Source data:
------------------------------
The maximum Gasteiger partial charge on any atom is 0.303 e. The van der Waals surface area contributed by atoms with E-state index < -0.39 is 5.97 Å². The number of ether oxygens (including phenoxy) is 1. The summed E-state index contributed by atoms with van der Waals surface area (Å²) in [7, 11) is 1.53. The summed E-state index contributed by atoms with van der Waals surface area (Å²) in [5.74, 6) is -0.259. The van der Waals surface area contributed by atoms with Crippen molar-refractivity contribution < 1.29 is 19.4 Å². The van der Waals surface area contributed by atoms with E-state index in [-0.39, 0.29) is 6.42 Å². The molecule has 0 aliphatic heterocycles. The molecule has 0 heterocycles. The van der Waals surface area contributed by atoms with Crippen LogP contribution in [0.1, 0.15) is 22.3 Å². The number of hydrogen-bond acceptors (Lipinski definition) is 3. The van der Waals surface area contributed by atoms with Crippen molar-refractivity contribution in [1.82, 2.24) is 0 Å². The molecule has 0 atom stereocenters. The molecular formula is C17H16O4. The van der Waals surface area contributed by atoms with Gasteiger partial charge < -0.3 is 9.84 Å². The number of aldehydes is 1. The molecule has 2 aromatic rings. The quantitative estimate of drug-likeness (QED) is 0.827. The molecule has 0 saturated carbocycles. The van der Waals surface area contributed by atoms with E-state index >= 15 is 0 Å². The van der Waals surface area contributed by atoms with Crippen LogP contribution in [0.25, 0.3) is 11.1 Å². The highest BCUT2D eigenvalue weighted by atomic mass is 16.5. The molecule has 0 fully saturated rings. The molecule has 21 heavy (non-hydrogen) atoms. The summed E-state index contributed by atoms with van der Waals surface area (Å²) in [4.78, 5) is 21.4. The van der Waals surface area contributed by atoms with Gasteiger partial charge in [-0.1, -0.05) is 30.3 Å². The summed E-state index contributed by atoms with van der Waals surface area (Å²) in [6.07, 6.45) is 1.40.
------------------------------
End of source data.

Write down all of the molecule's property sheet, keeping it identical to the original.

The maximum Gasteiger partial charge on any atom is 0.303 e. The van der Waals surface area contributed by atoms with E-state index < -0.39 is 5.97 Å². The number of ether oxygens (including phenoxy) is 1. The summed E-state index contributed by atoms with van der Waals surface area (Å²) in [7, 11) is 1.53. The summed E-state index contributed by atoms with van der Waals surface area (Å²) in [5.74, 6) is -0.259. The van der Waals surface area contributed by atoms with Crippen molar-refractivity contribution < 1.29 is 19.4 Å². The van der Waals surface area contributed by atoms with E-state index in [-0.39, 0.29) is 6.42 Å². The molecule has 0 aliphatic heterocycles. The molecule has 0 heterocycles. The van der Waals surface area contributed by atoms with Crippen LogP contribution in [0.1, 0.15) is 22.3 Å². The number of hydrogen-bond acceptors (Lipinski definition) is 3. The van der Waals surface area contributed by atoms with Crippen molar-refractivity contribution in [1.82, 2.24) is 0 Å². The molecule has 0 atom stereocenters. The molecular formula is C17H16O4. The van der Waals surface area contributed by atoms with Gasteiger partial charge < -0.3 is 9.84 Å². The number of aldehydes is 1. The molecule has 2 aromatic rings. The quantitative estimate of drug-likeness (QED) is 0.827. The molecule has 0 saturated carbocycles. The van der Waals surface area contributed by atoms with E-state index >= 15 is 0 Å². The van der Waals surface area contributed by atoms with Crippen LogP contribution in [0.25, 0.3) is 11.1 Å². The highest BCUT2D eigenvalue weighted by atomic mass is 16.5. The molecule has 0 fully saturated rings. The molecule has 21 heavy (non-hydrogen) atoms. The summed E-state index contributed by atoms with van der Waals surface area (Å²) in [4.78, 5) is 21.4. The van der Waals surface area contributed by atoms with Gasteiger partial charge in [-0.1, -0.05) is 30.3 Å². The summed E-state index contributed by atoms with van der Waals surface area (Å²) in [6.07, 6.45) is 1.40.